The National Infrastructure Commission was set up by the government in 2015 to give non-ministerial advice on the UK’s infrastructure. It monitors projects and produces studies, and is obliged to give an Assessment once every parliament of future needs. It has about 35 employees and a board who are mainly directors from industry or academics with a chairman, Sir John Armitt, who is a civil engineer and was head of the Olympic Delivery Authority,
For its latest Assessment, published in July, the NIC had commissioned a report on the cost of decarbonising heat by Element Energy and E4tech, two consultancy firms. Decarbonising heat and hot water production is well known to be a tough challenge, so it is interesting to see a cost analysis of the different options.
To meet the UK’s overall carbon emissions target for 2050, heating emissions should be reduced from the current 100 million tonnes of CO2 per year to 10MtCO2/year. To achieve this the Assessment recommends two “low regrets” options. The first, heat networks, or district heating, make it easier to decarbonise and are cost effective, but would only reduce emissions by 10MtCO2/year with respect to the status quo.
The second, making buildings more energy efficient, can have a much larger effect but the cost and difficulty may also be high. The report considers three scenarios. The low cost scenario consists mainly of adding loft insulation, typically costing £100s per household; the medium adds a lot of floor insulation and the high adds high efficiency glazing, typically several £1,000s per household. Wall insulation is added in each scenario according to the difficulty of adapting the current housing stock. New buildings are assumed to be highly efficient.
The total discounted cost to 2050 in the high cost scenario is estimated to be £71billion for domestic heating with a reduction in emissions of £22MtCO2/year. The medium costs £24bn for a reduction of 16MtCO2/year while the low actually saves £6bn but only removes 7MtCO2/year.
Cost is not the only issue. The UK has an estimated 26 million homes. The improvements consist of insulating 10m lofts, 6m floors and 5m walls and would require 21,000 improvements per week between now and 2035. The current rate is about 9000, far below what is needed. A large number of people will be asked to accept significant changes to their homes or, as the report tactfully puts it, “widespread uptake…is likely to involve significant challenges relating to customer participation”. How these will be financed is not clear. Funding through increased gas prices or government hand-outs is essentially making those with well-insulated homes pay for those without.
The NIC offered a few general suggestions based on dividing the housing market into three segments. For social housing the government should allocate £3.8bn between now and 2030; for owner-occupiers it should “..trial innovative approaches..”; and for the private rental sector it should set out how regulations can be tightened and enforced. In other words, it’s a problem.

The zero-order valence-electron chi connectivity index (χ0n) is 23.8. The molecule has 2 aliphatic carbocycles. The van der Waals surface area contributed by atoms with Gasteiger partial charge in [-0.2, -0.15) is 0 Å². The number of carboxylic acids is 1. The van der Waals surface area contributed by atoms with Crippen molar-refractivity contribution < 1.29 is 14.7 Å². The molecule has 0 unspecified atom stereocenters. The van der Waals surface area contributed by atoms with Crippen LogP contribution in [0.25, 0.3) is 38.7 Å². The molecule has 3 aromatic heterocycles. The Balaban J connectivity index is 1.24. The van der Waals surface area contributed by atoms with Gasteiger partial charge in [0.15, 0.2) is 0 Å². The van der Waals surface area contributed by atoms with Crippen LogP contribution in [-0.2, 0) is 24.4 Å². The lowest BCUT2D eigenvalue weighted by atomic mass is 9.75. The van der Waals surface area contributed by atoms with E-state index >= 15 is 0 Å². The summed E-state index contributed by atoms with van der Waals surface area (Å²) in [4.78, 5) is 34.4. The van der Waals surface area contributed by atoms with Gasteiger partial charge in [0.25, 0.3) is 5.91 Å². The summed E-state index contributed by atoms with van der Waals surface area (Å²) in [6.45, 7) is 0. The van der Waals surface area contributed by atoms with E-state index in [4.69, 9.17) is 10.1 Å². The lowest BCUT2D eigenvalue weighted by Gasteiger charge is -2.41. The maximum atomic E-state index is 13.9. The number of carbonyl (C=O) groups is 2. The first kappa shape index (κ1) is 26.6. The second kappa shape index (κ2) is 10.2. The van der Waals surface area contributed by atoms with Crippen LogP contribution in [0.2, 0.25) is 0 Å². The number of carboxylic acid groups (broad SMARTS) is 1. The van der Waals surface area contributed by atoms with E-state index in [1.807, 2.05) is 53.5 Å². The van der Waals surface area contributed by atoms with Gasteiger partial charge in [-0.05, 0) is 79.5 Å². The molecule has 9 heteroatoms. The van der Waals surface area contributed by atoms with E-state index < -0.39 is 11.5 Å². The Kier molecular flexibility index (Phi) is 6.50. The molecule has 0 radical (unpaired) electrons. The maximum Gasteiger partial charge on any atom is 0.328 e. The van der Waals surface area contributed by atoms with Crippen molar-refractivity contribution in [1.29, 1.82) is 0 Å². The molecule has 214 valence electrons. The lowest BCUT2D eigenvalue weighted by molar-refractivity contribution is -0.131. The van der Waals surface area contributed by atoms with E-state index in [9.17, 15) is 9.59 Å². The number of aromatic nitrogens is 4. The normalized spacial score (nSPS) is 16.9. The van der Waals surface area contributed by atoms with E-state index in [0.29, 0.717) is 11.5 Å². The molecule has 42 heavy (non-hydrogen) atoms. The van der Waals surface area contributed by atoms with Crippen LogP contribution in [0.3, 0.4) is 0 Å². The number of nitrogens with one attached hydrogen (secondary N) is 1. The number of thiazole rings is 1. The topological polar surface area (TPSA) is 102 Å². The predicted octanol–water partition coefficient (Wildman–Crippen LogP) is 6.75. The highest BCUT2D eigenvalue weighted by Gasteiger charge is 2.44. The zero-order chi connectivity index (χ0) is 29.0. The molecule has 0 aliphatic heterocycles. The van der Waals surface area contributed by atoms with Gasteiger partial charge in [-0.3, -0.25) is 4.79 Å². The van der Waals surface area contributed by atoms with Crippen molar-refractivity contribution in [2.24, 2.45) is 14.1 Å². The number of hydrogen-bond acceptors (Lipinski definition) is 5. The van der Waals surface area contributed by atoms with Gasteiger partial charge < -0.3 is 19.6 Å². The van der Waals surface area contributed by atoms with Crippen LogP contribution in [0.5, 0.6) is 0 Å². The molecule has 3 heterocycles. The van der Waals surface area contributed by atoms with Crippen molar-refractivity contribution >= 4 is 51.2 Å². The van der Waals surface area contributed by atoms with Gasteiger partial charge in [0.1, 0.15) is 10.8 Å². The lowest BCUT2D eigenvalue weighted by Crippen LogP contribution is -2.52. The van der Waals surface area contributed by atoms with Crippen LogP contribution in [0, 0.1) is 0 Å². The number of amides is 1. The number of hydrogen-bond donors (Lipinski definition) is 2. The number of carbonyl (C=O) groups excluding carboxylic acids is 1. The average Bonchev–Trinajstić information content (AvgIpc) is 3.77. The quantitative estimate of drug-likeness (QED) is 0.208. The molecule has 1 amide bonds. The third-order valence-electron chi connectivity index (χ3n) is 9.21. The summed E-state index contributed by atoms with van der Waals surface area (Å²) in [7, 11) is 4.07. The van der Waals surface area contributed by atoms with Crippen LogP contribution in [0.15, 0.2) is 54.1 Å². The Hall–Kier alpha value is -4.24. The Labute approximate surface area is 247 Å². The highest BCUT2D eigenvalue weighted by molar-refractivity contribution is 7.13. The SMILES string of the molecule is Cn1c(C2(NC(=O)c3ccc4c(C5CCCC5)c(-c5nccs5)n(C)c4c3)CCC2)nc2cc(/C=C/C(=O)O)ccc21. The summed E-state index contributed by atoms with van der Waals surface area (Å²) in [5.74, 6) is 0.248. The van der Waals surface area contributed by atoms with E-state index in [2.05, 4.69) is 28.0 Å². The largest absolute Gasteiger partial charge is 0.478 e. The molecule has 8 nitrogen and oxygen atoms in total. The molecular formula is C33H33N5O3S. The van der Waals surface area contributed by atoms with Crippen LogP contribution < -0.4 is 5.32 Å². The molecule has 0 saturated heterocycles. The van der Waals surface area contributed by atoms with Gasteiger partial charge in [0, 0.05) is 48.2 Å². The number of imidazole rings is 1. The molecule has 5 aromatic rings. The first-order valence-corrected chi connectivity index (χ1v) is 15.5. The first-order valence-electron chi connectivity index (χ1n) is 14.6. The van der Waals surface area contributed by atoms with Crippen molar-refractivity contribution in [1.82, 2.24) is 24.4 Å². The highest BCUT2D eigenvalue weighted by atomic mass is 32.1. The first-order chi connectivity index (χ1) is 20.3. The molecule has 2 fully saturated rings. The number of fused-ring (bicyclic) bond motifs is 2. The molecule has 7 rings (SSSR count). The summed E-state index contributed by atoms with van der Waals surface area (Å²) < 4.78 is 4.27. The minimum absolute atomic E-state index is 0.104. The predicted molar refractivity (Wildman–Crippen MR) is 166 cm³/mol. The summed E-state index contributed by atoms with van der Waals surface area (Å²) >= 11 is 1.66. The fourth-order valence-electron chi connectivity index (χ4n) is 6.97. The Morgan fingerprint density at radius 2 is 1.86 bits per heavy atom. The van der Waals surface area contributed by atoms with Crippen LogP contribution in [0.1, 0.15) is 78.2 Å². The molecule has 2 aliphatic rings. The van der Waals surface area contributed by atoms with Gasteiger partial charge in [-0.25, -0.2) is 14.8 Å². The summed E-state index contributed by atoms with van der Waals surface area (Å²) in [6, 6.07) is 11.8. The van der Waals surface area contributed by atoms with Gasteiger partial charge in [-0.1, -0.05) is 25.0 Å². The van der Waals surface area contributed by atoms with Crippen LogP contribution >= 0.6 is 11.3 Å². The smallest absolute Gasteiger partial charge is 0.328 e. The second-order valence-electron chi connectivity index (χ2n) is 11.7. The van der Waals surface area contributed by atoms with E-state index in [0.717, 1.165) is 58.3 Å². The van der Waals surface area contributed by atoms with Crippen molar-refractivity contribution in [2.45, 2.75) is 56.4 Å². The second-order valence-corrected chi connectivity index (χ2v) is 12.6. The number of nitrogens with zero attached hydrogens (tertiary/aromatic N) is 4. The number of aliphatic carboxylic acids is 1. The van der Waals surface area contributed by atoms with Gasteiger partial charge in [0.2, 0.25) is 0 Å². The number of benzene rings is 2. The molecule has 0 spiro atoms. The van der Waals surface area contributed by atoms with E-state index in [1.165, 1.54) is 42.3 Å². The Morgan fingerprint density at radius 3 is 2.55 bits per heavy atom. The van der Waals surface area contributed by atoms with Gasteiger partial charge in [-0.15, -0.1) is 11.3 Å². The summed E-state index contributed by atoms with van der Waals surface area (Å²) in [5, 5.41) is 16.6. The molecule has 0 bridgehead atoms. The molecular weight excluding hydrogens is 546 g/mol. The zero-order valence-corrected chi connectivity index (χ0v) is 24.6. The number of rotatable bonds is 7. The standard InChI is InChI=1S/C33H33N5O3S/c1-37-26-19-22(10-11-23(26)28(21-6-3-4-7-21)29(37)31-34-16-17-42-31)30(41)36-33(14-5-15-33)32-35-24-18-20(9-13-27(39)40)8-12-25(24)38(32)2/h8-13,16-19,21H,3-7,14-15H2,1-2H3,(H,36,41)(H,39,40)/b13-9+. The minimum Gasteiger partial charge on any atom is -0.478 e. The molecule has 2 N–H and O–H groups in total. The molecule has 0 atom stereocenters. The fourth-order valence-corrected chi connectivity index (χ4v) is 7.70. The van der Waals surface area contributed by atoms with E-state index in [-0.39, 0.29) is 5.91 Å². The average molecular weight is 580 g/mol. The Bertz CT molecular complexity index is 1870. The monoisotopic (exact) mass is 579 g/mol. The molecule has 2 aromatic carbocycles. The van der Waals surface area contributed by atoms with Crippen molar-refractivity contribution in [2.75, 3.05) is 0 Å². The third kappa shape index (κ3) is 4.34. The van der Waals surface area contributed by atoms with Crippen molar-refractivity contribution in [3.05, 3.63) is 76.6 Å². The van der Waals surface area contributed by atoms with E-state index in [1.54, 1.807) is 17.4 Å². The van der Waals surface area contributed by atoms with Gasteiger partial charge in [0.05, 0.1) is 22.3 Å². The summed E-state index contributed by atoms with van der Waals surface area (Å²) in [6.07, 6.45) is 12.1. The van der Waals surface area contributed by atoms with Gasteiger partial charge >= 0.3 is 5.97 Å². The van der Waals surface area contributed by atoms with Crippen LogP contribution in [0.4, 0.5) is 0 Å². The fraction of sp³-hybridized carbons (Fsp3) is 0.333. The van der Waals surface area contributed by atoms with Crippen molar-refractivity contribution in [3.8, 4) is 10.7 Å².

Clearly to reach the emissions goal the “low regrets” solutions are not enough and more drastic actions are required. The report investigates four options: electrification via heat pumps and via direct heating, hybrid gas-electric and using hydrogen in the existing gas grid. It concludes that widespread adoption of heat pumps would achieve the most decarbonisation, reducing emissions to 5-10 MtCO2/year in 2050, a number that is determined by the expected emissions from electricity generation at the time. The cumulative cost lies between £210-450bn.
Direct electrification using electric or storage heaters requires more electricity, hence emissions would be higher at 10-15 MtCO2/year but for a lower cost of £180-250bn.
The hybrid gas-electric solution would reduce emissions to 20-25 MtCO2/year for a cost of £120-320bn, but if a realistic amount of biogas was used this could be improved to 15-20 MtCO2/year but at the higher cost of £150-350bn. This solution only applies to homes on the gas grid.
Finally, the hydrogen grid would result in emissions of 20 – 25 MtCO2/year, assuming that the hydrogen is produced from methane and that 90 per cent of the CO2 is captured and stored. The cost is £110-160bn, the lowest of all.
There are significant caveats and uncertainties for each solution that will be discussed in a subsequent articles. Overall it was concluded that decarbonisation would increase the cost of heating substantially but that as a fraction of an increased GDP it should come down from 1.2 per cent today to 0.9 per cent in 2050.
The NIC did not push for one particular option but instead recommended to trial the use of hydrogen in at least 10,000 homes by 2023, and to establish solid evidence on the performance of heat pumps in homes by 2021. In other words, we don’t know but we better start doing serious studies now. It seems we are still some way from deciding how to decarbonise heat.